- Determining other appropriate synergistic methods and agents (i.e., kidney drainage remedies, blood protective agents -- garlic or vitamin E, agents that increase fecal absorption and excretion of mobilized Hg, exercise, lymphatic drainage, etc.)
- Diagnosing the secondary infection
- Determining an appropriate antibiotic (actually termed anti-microbial to distinguish from antibacterial agents) regimen (medical antibiotics, antifungals, antivirals, Enderlein remedies, ozone therapy, etc.)
- Monitoring the patient carefully form visit to visit to respond quickly to untoward effects most often caused by plugged up exit routes. With this approach, many patients that were chronically ill and did not respond to other approaches will improve or get well.
However, the thoughts expressed thus far do not answer one important question. Why do patients deposit the mercury and toxins in a specific area of their body? Some deposit mercury in their hypothalamus (and develop multiple hormone problems), or in their limbic system (depression). Others deposit it in the adrenal glands (fatigue), or in their bones (osteoporosis, leukemia). Some in the pelvis (interstitial cystitis), in the autonomic and sensory ganglia (chronic pain syndromes); some in the connective tissue (scleroderma, lupus, rheumatism, fibromyalgias), or in the cranial nerves (tinnitus, cataracts, TMJ problems, loss of smell), or in the muscles (fibromyalgia). There seems to be multiple causes:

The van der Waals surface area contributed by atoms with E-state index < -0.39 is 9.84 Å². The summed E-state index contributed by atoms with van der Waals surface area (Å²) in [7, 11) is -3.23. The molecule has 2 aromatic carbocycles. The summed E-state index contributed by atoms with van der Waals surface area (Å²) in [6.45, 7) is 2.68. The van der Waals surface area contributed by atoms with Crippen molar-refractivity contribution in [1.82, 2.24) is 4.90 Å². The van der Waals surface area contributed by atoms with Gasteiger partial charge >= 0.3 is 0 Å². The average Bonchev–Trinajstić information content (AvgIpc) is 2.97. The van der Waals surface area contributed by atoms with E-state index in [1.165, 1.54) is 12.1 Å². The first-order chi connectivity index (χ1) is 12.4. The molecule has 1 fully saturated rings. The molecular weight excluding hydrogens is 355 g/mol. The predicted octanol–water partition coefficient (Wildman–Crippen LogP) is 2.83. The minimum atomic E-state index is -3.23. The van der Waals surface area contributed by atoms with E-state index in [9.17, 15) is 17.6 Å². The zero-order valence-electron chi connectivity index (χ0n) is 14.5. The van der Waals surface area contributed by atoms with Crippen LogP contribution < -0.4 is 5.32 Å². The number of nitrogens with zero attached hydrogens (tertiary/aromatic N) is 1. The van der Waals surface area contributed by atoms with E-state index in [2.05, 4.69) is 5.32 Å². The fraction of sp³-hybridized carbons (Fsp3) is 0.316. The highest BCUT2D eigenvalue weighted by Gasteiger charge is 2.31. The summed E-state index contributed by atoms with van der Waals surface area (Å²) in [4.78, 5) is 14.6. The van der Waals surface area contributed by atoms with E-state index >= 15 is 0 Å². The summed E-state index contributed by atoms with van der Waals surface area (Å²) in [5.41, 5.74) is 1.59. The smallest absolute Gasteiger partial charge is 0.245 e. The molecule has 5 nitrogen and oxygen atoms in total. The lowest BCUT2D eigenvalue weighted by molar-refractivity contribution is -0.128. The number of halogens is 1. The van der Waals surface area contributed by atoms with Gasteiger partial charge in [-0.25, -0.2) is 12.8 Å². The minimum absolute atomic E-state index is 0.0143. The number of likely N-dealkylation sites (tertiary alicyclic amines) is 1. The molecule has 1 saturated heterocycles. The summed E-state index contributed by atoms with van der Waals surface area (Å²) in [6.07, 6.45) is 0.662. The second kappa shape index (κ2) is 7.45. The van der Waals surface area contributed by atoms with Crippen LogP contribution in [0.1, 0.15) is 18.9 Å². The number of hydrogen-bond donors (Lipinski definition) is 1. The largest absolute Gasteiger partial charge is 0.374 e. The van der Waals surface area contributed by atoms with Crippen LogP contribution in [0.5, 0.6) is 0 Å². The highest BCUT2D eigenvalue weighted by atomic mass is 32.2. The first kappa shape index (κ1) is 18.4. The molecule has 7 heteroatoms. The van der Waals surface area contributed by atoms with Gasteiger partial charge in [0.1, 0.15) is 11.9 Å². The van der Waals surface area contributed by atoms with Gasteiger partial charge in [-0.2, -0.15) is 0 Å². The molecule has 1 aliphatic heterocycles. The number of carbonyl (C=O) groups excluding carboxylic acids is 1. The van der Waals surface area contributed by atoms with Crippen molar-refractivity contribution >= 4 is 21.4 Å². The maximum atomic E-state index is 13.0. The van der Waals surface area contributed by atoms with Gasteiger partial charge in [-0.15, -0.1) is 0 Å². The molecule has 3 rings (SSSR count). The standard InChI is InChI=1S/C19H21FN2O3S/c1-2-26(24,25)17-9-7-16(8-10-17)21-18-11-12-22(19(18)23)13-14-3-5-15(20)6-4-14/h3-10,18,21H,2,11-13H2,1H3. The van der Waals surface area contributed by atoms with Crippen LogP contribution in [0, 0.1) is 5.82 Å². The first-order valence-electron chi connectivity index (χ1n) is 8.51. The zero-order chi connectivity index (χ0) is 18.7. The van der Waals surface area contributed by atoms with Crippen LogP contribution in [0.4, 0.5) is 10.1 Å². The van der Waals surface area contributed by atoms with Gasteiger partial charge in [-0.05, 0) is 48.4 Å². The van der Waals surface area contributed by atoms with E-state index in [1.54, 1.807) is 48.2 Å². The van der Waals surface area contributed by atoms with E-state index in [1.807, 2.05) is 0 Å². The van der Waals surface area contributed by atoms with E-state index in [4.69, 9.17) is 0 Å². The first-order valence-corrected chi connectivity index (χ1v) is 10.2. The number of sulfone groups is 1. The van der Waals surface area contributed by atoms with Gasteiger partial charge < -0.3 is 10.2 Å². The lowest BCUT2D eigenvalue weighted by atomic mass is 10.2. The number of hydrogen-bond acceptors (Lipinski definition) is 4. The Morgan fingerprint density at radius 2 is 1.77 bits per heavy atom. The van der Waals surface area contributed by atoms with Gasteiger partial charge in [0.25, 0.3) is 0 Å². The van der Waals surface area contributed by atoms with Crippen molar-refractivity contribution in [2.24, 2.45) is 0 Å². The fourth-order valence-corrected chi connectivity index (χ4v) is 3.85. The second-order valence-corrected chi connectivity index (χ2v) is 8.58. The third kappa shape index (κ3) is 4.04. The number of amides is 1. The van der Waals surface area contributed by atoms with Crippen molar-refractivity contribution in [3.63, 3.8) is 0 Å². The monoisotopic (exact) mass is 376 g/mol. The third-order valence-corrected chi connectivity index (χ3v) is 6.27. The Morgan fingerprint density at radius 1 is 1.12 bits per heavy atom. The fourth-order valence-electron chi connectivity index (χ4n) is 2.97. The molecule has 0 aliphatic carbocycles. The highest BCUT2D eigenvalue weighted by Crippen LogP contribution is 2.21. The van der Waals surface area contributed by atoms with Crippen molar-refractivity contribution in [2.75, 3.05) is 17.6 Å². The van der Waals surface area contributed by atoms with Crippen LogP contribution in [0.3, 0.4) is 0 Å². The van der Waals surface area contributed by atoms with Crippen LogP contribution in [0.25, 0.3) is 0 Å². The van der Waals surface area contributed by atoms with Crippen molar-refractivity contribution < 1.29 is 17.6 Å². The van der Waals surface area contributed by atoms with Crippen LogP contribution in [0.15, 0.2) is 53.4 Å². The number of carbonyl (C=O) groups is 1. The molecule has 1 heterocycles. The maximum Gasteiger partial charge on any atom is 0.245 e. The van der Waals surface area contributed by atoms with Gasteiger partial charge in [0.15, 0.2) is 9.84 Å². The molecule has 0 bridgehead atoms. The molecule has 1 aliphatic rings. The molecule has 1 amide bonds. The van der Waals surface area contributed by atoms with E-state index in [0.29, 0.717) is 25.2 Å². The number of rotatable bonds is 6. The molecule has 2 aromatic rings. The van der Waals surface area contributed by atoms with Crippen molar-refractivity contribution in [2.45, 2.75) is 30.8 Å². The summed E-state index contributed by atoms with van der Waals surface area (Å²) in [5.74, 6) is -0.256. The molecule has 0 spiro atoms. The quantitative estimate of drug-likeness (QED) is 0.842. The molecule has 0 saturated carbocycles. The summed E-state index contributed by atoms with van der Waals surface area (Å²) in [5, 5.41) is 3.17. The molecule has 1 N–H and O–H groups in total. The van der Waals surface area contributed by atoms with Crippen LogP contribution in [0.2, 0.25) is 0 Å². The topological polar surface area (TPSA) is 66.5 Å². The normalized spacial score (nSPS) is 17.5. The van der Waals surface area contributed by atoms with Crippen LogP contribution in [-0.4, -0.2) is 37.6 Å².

Structural abnormalities -- TMJ problems and cranial-sacral dysfunctions often are responsible for impairment of blood flow and lymphatic drainage in affected areas.
Biochemical deficiencies -- For example, a chronic zinc deficiency makes the prostate susceptible since it has a large turnover of zinc. In lieu of zinc (Zn++), the prostate incorporates other 2-valent metals (such as Hg++, Pb++).
Environmental toxicity (solvents, pesticides, wood preservatives, etc.) has a synergistic effect with most toxic metals. Metals will often accumulate in body parts that have been chemically injured.